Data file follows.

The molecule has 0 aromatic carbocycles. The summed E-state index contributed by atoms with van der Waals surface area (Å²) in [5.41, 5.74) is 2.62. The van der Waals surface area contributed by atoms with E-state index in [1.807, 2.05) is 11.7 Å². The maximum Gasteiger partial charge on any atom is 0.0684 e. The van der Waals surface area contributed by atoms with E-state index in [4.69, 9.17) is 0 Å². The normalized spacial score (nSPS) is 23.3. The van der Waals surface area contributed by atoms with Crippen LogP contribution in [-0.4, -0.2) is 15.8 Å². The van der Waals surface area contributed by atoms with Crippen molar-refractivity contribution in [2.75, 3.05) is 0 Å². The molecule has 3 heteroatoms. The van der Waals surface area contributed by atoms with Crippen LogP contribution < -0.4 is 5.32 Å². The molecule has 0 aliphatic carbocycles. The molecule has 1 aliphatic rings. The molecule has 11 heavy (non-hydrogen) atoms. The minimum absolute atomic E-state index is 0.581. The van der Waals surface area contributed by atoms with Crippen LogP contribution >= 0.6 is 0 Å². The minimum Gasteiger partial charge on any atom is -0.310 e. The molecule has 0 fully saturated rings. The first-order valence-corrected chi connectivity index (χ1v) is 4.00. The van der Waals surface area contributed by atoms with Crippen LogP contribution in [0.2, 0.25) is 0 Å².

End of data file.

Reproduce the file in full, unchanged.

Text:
The molecule has 0 aromatic carbocycles. The summed E-state index contributed by atoms with van der Waals surface area (Å²) in [5.41, 5.74) is 2.62. The van der Waals surface area contributed by atoms with E-state index in [1.807, 2.05) is 11.7 Å². The maximum Gasteiger partial charge on any atom is 0.0684 e. The van der Waals surface area contributed by atoms with E-state index in [4.69, 9.17) is 0 Å². The normalized spacial score (nSPS) is 23.3. The van der Waals surface area contributed by atoms with Crippen LogP contribution in [-0.4, -0.2) is 15.8 Å². The van der Waals surface area contributed by atoms with Crippen molar-refractivity contribution in [2.75, 3.05) is 0 Å². The molecule has 3 heteroatoms. The van der Waals surface area contributed by atoms with Crippen LogP contribution < -0.4 is 5.32 Å². The molecule has 0 aliphatic carbocycles. The molecule has 1 aliphatic rings. The molecule has 11 heavy (non-hydrogen) atoms. The minimum absolute atomic E-state index is 0.581. The van der Waals surface area contributed by atoms with Crippen LogP contribution >= 0.6 is 0 Å². The minimum Gasteiger partial charge on any atom is -0.310 e. The molecule has 0 fully saturated rings. The first-order valence-corrected chi connectivity index (χ1v) is 4.00. The van der Waals surface area contributed by atoms with Crippen LogP contribution in [0.2, 0.25) is 0 Å².